ALBUQUERQUE, N.M.—All eyes are on Washington tonight, but the Democrats, unfortunately, are in Albuquerque. In the press room before the first "official" debate of the Democratic presidential primary season (which inaugurates "the final pre-primary phase of the presidential election marathon," according to co-moderator Ray Suarez), a couple of journalists grumble that they'd rather be watching the debut of the NFL season with the rest of the country. "Redskins by three, Dean by six" is the joke about the early line for the two contests.
It's the first event for Howard Dean in his new role as the race's presumptive front-runner, and he marches into Popejoy Hall on the University of New Mexico campus with a screaming, chanting ("We want Dean! We want Dean!") throng of a couple of hundred following in his wake. He looks like a prize fighter with his entourage before a championship bout, and I sidle up next to him and tell him he ought to be wearing a boxer's robe. "Yeah, a red velvet robe I can fling off," he laughs.
Unfortunately for Dean, there are degrees of front-runnerdom. Dick Gephardt, Joe Lieberman, and Dean all spend the morning at different events with members the "Texas Eleven," the Texas state legislators hanging out in Albuquerque to prevent the Republicans' efforts to redistrict Texas' congressional districts. (They're now presumably the "Texas Ten," after one fled back to Texas.) When Dean arrives for his meeting at the Albuquerque Marriott, a local TV cameraman turns to me and asks, "Who's this guy?" It's Howard Dean, I tell him. The cameraman's response: "Is he a candidate?"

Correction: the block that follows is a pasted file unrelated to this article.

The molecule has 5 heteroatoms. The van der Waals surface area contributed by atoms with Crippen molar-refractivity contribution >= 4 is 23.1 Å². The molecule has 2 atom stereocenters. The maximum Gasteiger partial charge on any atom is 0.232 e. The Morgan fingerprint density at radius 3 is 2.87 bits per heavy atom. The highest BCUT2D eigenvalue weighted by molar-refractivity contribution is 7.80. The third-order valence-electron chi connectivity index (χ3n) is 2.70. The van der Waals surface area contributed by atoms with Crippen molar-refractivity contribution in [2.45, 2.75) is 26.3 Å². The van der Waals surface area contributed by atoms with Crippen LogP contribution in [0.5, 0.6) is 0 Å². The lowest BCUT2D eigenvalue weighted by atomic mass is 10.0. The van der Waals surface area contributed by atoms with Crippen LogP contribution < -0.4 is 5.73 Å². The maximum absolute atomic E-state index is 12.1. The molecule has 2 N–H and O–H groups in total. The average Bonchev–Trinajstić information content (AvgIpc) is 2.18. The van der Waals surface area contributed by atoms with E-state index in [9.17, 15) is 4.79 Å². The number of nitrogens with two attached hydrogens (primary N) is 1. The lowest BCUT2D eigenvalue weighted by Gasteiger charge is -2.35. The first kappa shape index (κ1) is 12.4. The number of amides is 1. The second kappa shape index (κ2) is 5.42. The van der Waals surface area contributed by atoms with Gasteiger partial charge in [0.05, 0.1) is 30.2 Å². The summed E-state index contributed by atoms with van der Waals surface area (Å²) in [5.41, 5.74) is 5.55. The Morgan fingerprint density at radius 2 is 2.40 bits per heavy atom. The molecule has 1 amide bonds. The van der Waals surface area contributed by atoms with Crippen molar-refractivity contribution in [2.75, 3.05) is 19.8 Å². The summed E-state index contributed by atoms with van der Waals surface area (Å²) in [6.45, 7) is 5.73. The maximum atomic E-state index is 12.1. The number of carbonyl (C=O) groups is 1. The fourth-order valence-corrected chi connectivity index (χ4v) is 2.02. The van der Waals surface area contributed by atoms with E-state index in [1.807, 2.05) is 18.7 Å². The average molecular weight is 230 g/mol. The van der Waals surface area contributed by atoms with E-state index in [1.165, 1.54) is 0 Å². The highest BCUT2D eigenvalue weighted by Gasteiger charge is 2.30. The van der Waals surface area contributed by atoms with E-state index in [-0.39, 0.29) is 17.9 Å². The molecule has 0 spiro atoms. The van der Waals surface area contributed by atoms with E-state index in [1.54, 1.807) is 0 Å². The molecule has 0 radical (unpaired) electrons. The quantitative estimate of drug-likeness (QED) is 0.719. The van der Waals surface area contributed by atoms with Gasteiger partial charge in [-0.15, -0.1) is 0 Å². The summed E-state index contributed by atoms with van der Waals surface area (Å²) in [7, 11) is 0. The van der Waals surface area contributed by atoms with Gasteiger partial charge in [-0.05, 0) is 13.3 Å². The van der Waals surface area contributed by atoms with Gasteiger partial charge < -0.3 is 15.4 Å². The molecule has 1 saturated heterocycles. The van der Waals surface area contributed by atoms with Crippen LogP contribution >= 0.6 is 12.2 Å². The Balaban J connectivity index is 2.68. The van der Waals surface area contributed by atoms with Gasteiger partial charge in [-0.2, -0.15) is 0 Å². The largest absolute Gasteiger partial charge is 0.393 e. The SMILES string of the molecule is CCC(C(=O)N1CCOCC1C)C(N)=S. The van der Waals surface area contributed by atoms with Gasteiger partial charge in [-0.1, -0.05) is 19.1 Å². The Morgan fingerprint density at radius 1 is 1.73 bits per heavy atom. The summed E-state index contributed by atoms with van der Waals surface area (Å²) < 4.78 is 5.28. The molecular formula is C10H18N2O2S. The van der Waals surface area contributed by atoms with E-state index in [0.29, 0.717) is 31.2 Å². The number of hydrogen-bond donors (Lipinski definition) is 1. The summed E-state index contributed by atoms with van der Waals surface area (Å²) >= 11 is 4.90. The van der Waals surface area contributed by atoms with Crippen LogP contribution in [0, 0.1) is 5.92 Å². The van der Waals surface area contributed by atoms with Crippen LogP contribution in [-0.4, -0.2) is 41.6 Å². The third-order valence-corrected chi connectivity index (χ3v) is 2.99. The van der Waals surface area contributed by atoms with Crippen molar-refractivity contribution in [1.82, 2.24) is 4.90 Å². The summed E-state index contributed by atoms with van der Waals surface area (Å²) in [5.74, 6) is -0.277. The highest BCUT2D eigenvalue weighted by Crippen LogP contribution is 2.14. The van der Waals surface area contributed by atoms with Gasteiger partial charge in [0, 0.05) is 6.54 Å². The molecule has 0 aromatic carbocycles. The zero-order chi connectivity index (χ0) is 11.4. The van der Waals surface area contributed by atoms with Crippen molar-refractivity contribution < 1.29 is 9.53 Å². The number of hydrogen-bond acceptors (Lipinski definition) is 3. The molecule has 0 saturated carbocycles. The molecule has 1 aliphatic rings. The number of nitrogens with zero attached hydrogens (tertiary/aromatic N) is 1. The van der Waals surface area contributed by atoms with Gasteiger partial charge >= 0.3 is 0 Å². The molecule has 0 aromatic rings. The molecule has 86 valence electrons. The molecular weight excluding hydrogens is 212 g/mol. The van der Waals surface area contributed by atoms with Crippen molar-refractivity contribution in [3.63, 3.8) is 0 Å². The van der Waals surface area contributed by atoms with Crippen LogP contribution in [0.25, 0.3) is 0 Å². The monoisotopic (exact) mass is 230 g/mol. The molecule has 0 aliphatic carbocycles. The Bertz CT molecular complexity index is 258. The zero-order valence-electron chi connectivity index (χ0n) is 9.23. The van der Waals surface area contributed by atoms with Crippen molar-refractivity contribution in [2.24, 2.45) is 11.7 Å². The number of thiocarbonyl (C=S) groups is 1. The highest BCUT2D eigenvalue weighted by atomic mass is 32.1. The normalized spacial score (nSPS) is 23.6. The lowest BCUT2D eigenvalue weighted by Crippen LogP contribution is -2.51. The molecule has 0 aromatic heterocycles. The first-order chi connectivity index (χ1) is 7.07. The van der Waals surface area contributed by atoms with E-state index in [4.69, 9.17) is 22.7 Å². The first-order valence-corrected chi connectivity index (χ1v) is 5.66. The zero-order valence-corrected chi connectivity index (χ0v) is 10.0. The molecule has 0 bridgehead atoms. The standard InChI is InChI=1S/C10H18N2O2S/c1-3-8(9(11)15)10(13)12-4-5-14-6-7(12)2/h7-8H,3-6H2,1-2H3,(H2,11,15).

The buzz among the press corps before the debate is that John Kerry is finally going to go toe to toe with Dean, in an attempt to close the double-digit lead that the former Vermont governor has opened over Kerry in New Hampshire. But it's wallflower Joe Lieberman who pummels Dean instead. Rocky showed up to fight Apollo Creed, but somehow he ended up in the ring with Paulie.